Race & Recovery
In this post, my results are below. I finished the race well above my target time of 3:00. My time was 3:17:22. I discuss my take away’s & race specifics below. The main purpose of this post is to share my best strategies for recovery after a long race.
Proven Post Marathon Recovery Strategy
In my week 11 post, I discussed how to recover from a long run. The purpose of this recovery strategy was to optimize your training so you get the most out of your hard days (which are typically spaced 2-3 days apart).
The following post marathon recovery strategy is similar in some respects, but keep in mind that we’ve just completed a 26 mile race & the 3-4 months of training. The race alone is an extreme test of endurance that takes much more out of our bodies than a typical workout. As a result, we need a comprehensive 3 week recovery program.
Barring any injuries, the best strategy for full recovery starts in the first 30 minutes after the race and should last for the next 3 weeks, before you start training for your next event. There’s little to gain by rushing back into training within days of a marathon. Your risk of injury is high due the reduced resiliency of your muscles after running 26 miles.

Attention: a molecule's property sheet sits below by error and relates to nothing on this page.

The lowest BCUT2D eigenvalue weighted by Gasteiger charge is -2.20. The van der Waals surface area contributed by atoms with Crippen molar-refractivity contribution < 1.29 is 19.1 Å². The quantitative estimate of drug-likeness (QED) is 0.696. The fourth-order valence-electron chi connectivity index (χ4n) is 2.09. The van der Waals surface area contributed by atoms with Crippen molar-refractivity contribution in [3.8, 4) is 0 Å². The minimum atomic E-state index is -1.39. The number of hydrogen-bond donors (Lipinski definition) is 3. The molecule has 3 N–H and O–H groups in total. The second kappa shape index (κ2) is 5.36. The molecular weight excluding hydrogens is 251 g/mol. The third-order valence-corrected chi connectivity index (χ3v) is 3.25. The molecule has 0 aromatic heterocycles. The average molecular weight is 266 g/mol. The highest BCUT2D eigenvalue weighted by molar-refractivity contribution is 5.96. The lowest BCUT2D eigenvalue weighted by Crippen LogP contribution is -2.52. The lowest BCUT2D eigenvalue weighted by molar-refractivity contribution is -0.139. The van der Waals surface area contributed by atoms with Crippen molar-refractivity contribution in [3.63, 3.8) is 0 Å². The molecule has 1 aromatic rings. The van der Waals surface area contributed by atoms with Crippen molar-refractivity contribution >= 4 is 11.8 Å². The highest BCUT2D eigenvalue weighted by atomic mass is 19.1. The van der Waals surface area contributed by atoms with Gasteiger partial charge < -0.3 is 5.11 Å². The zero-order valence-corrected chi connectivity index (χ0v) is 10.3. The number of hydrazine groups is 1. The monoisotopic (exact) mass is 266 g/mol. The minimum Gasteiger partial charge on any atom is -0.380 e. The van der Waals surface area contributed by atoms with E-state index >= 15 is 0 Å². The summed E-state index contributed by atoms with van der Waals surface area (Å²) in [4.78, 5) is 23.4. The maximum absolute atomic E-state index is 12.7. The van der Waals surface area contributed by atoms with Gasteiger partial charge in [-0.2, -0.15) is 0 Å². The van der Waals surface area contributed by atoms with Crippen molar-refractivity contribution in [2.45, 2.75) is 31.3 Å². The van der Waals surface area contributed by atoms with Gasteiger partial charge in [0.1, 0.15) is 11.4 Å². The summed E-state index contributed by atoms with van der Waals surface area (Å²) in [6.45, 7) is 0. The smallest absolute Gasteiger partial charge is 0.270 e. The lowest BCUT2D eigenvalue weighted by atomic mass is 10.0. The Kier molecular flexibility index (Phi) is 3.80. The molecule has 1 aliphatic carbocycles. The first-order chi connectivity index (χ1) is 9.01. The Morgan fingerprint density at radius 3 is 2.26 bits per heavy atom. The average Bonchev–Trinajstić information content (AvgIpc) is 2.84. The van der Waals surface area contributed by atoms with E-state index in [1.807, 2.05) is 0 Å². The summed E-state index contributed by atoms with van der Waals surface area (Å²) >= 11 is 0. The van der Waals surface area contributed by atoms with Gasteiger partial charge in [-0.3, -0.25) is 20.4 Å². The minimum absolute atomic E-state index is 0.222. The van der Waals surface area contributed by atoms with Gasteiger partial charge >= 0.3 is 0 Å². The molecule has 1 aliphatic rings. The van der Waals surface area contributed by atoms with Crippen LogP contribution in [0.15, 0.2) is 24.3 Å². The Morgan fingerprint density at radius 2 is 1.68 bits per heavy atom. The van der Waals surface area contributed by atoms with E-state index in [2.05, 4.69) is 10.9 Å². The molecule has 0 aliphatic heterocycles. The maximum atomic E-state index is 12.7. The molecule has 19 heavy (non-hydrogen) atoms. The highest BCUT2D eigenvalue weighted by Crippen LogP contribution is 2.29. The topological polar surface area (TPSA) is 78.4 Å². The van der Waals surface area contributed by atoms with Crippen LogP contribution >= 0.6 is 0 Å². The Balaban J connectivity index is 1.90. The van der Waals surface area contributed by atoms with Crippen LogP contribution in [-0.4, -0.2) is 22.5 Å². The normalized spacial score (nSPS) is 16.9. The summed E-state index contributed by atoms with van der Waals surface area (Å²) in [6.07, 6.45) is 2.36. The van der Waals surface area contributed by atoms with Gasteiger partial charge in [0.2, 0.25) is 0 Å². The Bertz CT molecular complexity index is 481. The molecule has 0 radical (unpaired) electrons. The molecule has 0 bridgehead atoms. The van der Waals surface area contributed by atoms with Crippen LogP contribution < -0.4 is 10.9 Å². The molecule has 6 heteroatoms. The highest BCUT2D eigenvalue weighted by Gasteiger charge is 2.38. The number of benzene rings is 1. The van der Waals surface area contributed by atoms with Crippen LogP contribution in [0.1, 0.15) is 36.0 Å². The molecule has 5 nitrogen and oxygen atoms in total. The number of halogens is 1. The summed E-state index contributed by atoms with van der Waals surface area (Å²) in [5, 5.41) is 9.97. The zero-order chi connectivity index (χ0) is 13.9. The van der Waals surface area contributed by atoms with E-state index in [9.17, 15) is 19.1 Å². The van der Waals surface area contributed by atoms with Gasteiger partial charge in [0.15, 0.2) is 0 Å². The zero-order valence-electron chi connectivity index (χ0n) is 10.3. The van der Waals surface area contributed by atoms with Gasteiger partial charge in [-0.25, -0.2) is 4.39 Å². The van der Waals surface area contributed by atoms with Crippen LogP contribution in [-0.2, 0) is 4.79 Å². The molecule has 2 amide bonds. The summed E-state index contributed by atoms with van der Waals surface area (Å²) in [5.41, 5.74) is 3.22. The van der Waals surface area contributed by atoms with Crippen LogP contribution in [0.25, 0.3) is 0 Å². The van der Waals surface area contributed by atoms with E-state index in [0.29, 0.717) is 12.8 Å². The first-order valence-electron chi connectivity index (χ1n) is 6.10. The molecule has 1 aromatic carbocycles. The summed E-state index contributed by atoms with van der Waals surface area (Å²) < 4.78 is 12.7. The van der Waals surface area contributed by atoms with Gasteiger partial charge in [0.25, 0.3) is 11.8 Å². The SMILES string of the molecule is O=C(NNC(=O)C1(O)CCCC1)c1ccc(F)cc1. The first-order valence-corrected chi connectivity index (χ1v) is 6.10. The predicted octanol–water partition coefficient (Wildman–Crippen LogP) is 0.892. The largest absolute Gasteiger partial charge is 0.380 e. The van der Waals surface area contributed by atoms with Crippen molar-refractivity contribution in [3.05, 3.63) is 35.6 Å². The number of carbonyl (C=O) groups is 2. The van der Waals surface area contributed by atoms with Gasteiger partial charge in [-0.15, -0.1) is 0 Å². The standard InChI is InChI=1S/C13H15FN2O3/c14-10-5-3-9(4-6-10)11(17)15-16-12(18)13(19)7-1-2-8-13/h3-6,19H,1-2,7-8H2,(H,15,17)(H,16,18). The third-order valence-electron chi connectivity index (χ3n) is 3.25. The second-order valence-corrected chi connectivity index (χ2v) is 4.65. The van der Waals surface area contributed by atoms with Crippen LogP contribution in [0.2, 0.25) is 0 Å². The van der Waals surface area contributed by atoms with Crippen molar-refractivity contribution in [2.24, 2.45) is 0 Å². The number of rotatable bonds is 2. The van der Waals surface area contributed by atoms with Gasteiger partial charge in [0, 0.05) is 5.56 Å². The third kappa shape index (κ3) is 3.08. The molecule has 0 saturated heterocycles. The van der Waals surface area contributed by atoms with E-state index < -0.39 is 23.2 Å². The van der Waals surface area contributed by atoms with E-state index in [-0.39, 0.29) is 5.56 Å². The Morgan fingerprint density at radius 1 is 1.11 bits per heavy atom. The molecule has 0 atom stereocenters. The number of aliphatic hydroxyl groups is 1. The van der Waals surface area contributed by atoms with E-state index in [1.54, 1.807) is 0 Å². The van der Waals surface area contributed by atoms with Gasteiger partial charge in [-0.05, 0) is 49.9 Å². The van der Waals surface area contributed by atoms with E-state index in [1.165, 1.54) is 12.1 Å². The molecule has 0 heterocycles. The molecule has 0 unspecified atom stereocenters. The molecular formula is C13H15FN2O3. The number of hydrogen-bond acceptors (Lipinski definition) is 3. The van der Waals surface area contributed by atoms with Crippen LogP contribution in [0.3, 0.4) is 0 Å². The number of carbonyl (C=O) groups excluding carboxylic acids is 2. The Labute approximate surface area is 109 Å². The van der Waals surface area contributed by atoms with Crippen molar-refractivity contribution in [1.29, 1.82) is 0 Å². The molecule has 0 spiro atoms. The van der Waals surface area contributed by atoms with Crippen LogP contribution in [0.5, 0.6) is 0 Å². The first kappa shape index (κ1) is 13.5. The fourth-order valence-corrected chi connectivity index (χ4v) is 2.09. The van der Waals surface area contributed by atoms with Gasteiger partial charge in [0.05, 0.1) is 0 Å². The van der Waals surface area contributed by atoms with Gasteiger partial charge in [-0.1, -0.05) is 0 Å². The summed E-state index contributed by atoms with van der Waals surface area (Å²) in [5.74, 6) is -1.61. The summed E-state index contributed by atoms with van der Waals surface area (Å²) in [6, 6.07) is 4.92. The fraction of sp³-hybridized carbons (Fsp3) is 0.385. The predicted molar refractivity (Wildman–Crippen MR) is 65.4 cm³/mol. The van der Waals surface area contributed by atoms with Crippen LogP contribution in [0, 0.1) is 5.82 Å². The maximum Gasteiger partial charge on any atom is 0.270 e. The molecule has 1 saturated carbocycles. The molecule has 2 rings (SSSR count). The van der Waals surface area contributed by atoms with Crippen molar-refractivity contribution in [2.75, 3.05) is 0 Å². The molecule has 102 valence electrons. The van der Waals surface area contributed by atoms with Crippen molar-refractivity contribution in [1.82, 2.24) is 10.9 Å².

Day of Race Recovery
Within 30 minutes of finishing the race, you need to consume some calories right away. Typically there’s plenty of food available after the finish line. However, at smaller races, like the one I completed this week, there was very little food, so I brought my own. You can check beforehand with the race to understand what will have available.